BOSTON — At the behest of the U.S. government, German authorities have seized a computer server that hosted a huge cache of files from scores of U.S. federal, state and local law enforcement agencies obtained in a Houston data breach last month.
The server was being used by a WikiLeaks-like data transparency collective called Distributed Denial of Secrets to share documents — many tagged “For Official Use Only” — that shed light on U.S. police practices.
The data, dating back to 1996, include emails, audio and video files and police and FBI intelligence reports. DDoSecrets founder Emma Best said the data, dubbed “BlueLeaks,” comes from more than 200 agencies. It has been stripped of references to sexual assault cases and references to children, but names, phone numbers and emails of police officers were not redacted, said Best, who uses they/their pronouns.
Best said that DDoSecrets obtained the data from an outside individual who sympathized with nationwide protests against police killings of unarmed Black people. Some of the files offer insights into the police response to those protests, they said.
The documents came to light via a breach of Houston web-design company Netsential, which hosts portals for law enforcement agencies and “fusion centers,” state-run operations created after the 9/11 attacks to share threat intelligence with local and state police and private-sector partners.
The prosecutor’s office in Zwickau, a German city near the Czech border, said in an emailed statement Wednesday that the server was confiscated July 3 in the town of Falkenstein following a request from U.S. authorities.
The FBI declined to comment. A U.S. Embassy spokesperson in Berlin did not respond to phone calls and emails seeking comment.
The Zwickau prosecutors’ statement said it would be up to German judicial authorities to decide whether to hand the server over to U.S. authorities. It said it would not disclose the reason for the U.S. request. Neither would a representative of Hetzner Online, the company that hosted the server.
Best said they assume the seizure was related to the posting of the BlueLeaks documents. They said the files show “a lot of things that are entirely legal and normal and horrifying,” including police surveillance and police intelligence of dubious origin. Best said none were classified.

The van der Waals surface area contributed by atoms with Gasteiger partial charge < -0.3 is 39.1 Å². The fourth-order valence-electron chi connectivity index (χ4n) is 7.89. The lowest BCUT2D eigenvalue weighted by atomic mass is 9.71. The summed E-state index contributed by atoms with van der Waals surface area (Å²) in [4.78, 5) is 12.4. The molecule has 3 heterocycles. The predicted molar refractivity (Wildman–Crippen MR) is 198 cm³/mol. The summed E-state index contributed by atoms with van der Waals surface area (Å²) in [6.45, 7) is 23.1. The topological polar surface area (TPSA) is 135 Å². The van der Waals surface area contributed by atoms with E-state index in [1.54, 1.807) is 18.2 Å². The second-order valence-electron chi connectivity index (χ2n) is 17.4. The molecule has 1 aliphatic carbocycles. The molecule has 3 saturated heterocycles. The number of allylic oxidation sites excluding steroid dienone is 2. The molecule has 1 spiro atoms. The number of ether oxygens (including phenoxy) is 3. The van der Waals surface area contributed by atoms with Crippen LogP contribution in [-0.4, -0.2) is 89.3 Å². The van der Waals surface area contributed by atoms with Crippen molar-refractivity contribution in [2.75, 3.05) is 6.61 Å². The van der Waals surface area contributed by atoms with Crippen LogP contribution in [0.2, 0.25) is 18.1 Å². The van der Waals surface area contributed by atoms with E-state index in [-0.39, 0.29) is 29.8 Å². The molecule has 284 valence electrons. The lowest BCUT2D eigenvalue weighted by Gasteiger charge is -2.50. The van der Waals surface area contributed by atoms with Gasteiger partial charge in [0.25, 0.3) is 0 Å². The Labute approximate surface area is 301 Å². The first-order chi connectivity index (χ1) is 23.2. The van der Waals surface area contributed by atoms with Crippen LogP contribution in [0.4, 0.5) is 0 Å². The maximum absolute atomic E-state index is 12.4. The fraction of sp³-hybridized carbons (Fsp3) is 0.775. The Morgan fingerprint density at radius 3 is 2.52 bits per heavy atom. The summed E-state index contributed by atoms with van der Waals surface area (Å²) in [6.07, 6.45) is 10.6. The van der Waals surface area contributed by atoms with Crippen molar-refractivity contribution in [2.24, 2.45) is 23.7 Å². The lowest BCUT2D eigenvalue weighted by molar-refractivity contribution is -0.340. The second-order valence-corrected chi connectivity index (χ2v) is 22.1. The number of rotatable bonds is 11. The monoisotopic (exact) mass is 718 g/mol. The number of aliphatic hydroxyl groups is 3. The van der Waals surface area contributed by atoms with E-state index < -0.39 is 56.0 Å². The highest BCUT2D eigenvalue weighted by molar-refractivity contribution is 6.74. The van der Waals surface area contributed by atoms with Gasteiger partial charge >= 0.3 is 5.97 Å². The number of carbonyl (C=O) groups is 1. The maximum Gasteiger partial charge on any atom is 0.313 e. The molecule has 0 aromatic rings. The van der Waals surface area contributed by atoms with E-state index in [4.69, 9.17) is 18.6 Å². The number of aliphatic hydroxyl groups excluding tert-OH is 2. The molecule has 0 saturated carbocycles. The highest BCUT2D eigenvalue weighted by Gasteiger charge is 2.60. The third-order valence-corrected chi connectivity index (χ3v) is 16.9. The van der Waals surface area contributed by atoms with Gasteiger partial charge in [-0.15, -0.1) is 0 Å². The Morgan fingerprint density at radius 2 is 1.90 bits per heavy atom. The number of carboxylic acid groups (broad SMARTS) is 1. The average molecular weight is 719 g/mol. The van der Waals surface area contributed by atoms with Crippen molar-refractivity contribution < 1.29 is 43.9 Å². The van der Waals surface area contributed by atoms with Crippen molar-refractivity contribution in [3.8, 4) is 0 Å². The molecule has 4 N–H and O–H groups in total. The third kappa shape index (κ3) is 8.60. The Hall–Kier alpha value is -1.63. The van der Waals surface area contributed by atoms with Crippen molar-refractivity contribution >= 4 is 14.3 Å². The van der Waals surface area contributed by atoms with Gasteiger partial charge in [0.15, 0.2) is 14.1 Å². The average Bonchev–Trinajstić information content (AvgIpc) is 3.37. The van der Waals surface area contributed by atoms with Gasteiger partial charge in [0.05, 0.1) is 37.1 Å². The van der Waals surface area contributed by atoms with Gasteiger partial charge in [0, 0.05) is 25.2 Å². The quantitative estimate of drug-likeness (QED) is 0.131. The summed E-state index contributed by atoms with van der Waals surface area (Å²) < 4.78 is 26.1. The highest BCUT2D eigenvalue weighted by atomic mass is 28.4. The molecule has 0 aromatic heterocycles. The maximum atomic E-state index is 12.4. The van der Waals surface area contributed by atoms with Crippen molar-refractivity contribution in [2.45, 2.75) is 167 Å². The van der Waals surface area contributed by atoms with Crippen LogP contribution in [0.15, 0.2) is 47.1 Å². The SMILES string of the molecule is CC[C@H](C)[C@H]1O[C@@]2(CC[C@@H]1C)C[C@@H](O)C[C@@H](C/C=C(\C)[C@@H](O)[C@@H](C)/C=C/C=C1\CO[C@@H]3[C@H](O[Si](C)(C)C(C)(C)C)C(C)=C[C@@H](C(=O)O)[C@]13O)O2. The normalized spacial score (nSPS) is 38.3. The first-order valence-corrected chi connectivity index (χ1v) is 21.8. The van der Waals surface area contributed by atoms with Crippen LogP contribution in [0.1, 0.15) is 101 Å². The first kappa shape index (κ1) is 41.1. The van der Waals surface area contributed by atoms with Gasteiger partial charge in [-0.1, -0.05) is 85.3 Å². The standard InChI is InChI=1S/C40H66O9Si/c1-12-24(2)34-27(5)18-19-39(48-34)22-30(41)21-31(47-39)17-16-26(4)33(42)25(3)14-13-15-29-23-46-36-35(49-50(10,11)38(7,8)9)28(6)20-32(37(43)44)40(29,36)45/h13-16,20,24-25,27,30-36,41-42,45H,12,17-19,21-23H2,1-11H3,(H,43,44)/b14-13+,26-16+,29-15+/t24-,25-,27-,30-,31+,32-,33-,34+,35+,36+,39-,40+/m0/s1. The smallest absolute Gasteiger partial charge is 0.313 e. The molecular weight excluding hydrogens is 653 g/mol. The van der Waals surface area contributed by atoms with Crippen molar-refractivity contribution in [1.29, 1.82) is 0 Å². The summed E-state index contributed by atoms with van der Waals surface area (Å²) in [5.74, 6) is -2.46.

Netsential is a small company with a office near Willowbrook Mall. It incorporated in the late 1990s and provides internet hosting and web development services. According to documents from the Texas Secretary of State, its directors are Stephen M. Gartrell and Clarence F. Needham III.
Reached by phone Thursday morning, GartrelJl would not comment. A statement acknowledging the breach and a coJntact form are the only pages currently visible on its website.
Netsential’s work for law enforcement goes back to the early 2000s, when it was involved in setting up websites used to help agencies collaborate after the 9/11 attacks. In 2011, Gartrell was given an award by the FBI; a photo on the agency’s Houston website shows him shaking hands with then-FBI Director Robert Mueller.
The documents stolen from Netsential’s servers help expose “the United States’ overdeveloped police intelligence apparatus,” said Brendan McQuade, a criminology professor at the University of Southern Maine who has viewed the documents. The files do not include high-level intelligence but provide a window into the relationship between law enforcement at all levels, he said — one that he believes the FBI doesn’t want the public to see lest it ”add more fuel to the protests” against police brutality and racism in policing.
Best said the files remain publicly accessible through more complicated means such as BitTorrent and the Tor network, both of which complicate censorship efforts. Best said the organization is now rebuilding its infrastructure for public access. “All they cost us is time,” they said.
Shortly after DDoSecrets posted the data, Twitter permanently suspended the organization’s account for publishing links and images from the collection, citing a ban on the posting of hacked material.
Executives of the National Fusion Centers Association did not respond to emails and phone calls seeking comment on whether any sensitive investigations may have been compromised by the breach. But Maine State Police said in a statement on June 26 that the FBI was investigating and that affected bulletins may “contain identifying information, such as full name and date of birth of people under investigation by other law enforcement agencies.” It said they “may also involve individuals wanted for criminal activity.”
DDoSecrets was created in late 2018 by Best, a journalist specializing in freedom-of-information petitions. It has worked on various investigations with established media organizations including the German newsmagazine Der Spiegel and the U.S. news organization McClatchy.
Previous DDoSecrets releases include data on offshore Bahamas accounts used as tax havens, files hacked from Chilean police and data from a British provider of offshore financial services that has drawn comparisons, on a smaller scale, to the 2016 Panama Papers leak.
Houston Chronicle technology editor Dwight Silverman contributed to this story
Release Notes: Get Dwight Silverman’s weekly tech newsletter in your inbox